He looked the part of a SEC head coach whose team was entering game week for the first time in seven months. The last time the Rebels have hit anyone but themselves was in January, when Ole Miss defeated Oklahoma State, 21-7, in the Cotton Bowl.
Nutt's weekly press conference acted as the unofficial kickoff of the 2010 season. His team meets Jacksonville State Saturday at 2:30 p.m., with many questions left unanswered, and only a week remaining in the month-long chore of preseason practices.
"Hard to believe it's game week," he said.
Not nearly as unbelievable as the exaggerated wait for quarterback Jeremiah Masoli's NCAA clearance waiver.
For three weeks, Nutt has been unable to name a starting quarterback. His hand was somewhat forced Monday, when he announced that first-team repetitions will be split between sophomore Nathan Stanley and junior Randall Mackey.
Nutt expects to receive word on Masoi's status by Wednesday at the latest. Still, he has to move forward with what he knows he has, which is a pair quarterback lacking in the experience department.
"Just to be focused and take these guys seriously," Stanley said of his approach this week. "(Jacksonville State's) corners play real well. They're a real athletic team. They're corners are real aggressive and have good ball skills. They fly around to the ball."
Stanley was the backup to Jevan Snead for two seasons, so it's only natural that he's feeling some nerves with his first career start just days away.
"It's exciting," Stanley said. "I've been the backup for about two years now. I'm really looking forward to it. I can't wait. It's going to be really exciting. There'll be some nerves that set in, I guess. I've waited this long to be the starter, so I'm really looking forward to it."
But also unsettling is what his role will be when the ultimate decision on Masoli is rendered. Nutt has acknowledged he'll use two quarterbacks this season, with Stanley, presumably, making up one half of the equation.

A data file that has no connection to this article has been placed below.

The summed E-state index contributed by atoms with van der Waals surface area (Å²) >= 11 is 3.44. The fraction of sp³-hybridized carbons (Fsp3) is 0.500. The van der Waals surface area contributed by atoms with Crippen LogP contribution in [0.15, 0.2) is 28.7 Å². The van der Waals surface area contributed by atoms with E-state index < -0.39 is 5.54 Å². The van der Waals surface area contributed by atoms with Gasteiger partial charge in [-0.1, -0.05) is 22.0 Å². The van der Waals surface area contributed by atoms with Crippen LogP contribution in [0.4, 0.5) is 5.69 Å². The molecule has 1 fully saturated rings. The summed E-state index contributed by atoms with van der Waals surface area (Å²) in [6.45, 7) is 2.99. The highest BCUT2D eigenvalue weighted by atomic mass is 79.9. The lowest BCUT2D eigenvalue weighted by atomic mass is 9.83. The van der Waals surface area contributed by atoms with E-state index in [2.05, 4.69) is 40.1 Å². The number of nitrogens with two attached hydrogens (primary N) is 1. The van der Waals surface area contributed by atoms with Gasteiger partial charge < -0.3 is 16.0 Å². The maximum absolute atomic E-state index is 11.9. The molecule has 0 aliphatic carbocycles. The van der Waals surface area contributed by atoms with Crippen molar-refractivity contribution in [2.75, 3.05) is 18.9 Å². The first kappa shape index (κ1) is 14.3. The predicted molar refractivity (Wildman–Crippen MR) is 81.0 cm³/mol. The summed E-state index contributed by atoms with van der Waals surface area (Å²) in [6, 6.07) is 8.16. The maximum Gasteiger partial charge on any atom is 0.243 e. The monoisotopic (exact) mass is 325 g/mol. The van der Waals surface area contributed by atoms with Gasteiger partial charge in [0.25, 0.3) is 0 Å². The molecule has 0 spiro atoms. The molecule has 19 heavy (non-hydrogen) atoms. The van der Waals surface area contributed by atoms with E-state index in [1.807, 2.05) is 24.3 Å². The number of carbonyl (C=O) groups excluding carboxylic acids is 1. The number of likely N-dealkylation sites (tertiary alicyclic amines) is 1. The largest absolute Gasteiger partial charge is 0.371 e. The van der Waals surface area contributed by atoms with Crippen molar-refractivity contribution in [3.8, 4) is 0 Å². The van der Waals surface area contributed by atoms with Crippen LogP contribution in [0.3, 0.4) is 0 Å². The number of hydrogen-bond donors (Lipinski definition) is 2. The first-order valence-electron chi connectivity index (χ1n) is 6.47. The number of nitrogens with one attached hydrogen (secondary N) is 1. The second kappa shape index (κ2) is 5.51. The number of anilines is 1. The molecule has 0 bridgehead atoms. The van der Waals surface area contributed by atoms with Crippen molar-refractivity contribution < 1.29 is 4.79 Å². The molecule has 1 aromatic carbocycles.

"I've never really been in a situation where I've alternated quarterbacks," Stanley said. "Like I said, Jeremiah can play. He'll get to play a lot. If it helps, then I'm all for it. I don't know. I just have to be focused when I'm out there and stay in it when I'm not. I've just got to pay attention to the game."
Stanley was his usual, laid-back self Monday. He sat in his customary backwards hat, t-shirt and gym shorts, a sizeable media contingent gathered around him. He wasn't too high or too low, staying comfortably in the middle despite all the attention centered on his position.
Not that he wouldn't like for Masoli's situation to be resolved.
"Jeremiah's a great football player," he said. "He makes big plays, he can throw the ball and he can run. I've built off of that. He's a great competitor. We compete really hard in practice. It's made me better.
"He's handled it well, as far as I know. He goes out every day, he's focused and he's ready to play. I don't know if Jeremiah's had a bad practice yet. It shows he's focused. He's shown what he can do."